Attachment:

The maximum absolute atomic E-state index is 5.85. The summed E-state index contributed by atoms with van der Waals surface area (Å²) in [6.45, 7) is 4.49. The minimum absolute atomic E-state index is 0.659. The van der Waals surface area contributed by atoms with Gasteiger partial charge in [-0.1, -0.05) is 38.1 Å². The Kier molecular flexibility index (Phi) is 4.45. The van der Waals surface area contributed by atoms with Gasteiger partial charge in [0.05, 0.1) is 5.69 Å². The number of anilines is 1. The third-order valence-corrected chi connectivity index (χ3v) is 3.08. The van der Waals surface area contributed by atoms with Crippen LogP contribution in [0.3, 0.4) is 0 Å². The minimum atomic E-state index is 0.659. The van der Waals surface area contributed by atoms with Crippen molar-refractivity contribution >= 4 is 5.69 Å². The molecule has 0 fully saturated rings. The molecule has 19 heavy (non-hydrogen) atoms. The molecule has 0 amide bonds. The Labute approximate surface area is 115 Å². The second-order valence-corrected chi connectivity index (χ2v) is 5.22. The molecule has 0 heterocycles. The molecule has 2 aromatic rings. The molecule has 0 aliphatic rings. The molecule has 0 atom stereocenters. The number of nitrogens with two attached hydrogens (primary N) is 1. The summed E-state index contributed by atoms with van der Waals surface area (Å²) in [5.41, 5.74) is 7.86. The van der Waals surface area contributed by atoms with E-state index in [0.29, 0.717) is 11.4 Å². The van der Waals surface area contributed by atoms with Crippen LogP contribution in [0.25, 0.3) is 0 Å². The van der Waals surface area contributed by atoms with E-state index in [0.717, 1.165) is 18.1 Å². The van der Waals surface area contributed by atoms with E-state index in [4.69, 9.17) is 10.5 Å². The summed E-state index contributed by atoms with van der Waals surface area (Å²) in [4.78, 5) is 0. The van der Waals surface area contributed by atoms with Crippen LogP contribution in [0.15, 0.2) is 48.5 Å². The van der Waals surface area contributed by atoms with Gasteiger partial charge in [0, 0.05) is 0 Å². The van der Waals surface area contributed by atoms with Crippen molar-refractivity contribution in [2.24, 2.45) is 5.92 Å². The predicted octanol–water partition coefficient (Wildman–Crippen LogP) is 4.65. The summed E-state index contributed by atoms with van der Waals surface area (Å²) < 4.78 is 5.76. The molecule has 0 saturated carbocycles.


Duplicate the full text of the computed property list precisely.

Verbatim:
The maximum absolute atomic E-state index is 5.85. The summed E-state index contributed by atoms with van der Waals surface area (Å²) in [6.45, 7) is 4.49. The minimum absolute atomic E-state index is 0.659. The van der Waals surface area contributed by atoms with Gasteiger partial charge in [-0.1, -0.05) is 38.1 Å². The Kier molecular flexibility index (Phi) is 4.45. The van der Waals surface area contributed by atoms with Gasteiger partial charge in [0.05, 0.1) is 5.69 Å². The number of anilines is 1. The third-order valence-corrected chi connectivity index (χ3v) is 3.08. The van der Waals surface area contributed by atoms with Crippen LogP contribution in [0.3, 0.4) is 0 Å². The minimum atomic E-state index is 0.659. The van der Waals surface area contributed by atoms with Crippen molar-refractivity contribution >= 4 is 5.69 Å². The molecule has 0 fully saturated rings. The molecule has 19 heavy (non-hydrogen) atoms. The molecule has 0 amide bonds. The Labute approximate surface area is 115 Å². The second-order valence-corrected chi connectivity index (χ2v) is 5.22. The molecule has 0 heterocycles. The molecule has 2 aromatic rings. The molecule has 0 aliphatic rings. The molecule has 0 atom stereocenters. The number of nitrogens with two attached hydrogens (primary N) is 1. The summed E-state index contributed by atoms with van der Waals surface area (Å²) in [5.41, 5.74) is 7.86. The van der Waals surface area contributed by atoms with E-state index in [0.29, 0.717) is 11.4 Å². The van der Waals surface area contributed by atoms with Crippen LogP contribution in [0.25, 0.3) is 0 Å². The van der Waals surface area contributed by atoms with E-state index in [0.717, 1.165) is 18.1 Å². The van der Waals surface area contributed by atoms with E-state index in [4.69, 9.17) is 10.5 Å². The summed E-state index contributed by atoms with van der Waals surface area (Å²) in [4.78, 5) is 0. The van der Waals surface area contributed by atoms with Crippen LogP contribution in [0.15, 0.2) is 48.5 Å². The van der Waals surface area contributed by atoms with Gasteiger partial charge in [0, 0.05) is 0 Å². The van der Waals surface area contributed by atoms with Crippen molar-refractivity contribution in [2.24, 2.45) is 5.92 Å². The predicted octanol–water partition coefficient (Wildman–Crippen LogP) is 4.65. The summed E-state index contributed by atoms with van der Waals surface area (Å²) < 4.78 is 5.76. The molecule has 0 saturated carbocycles.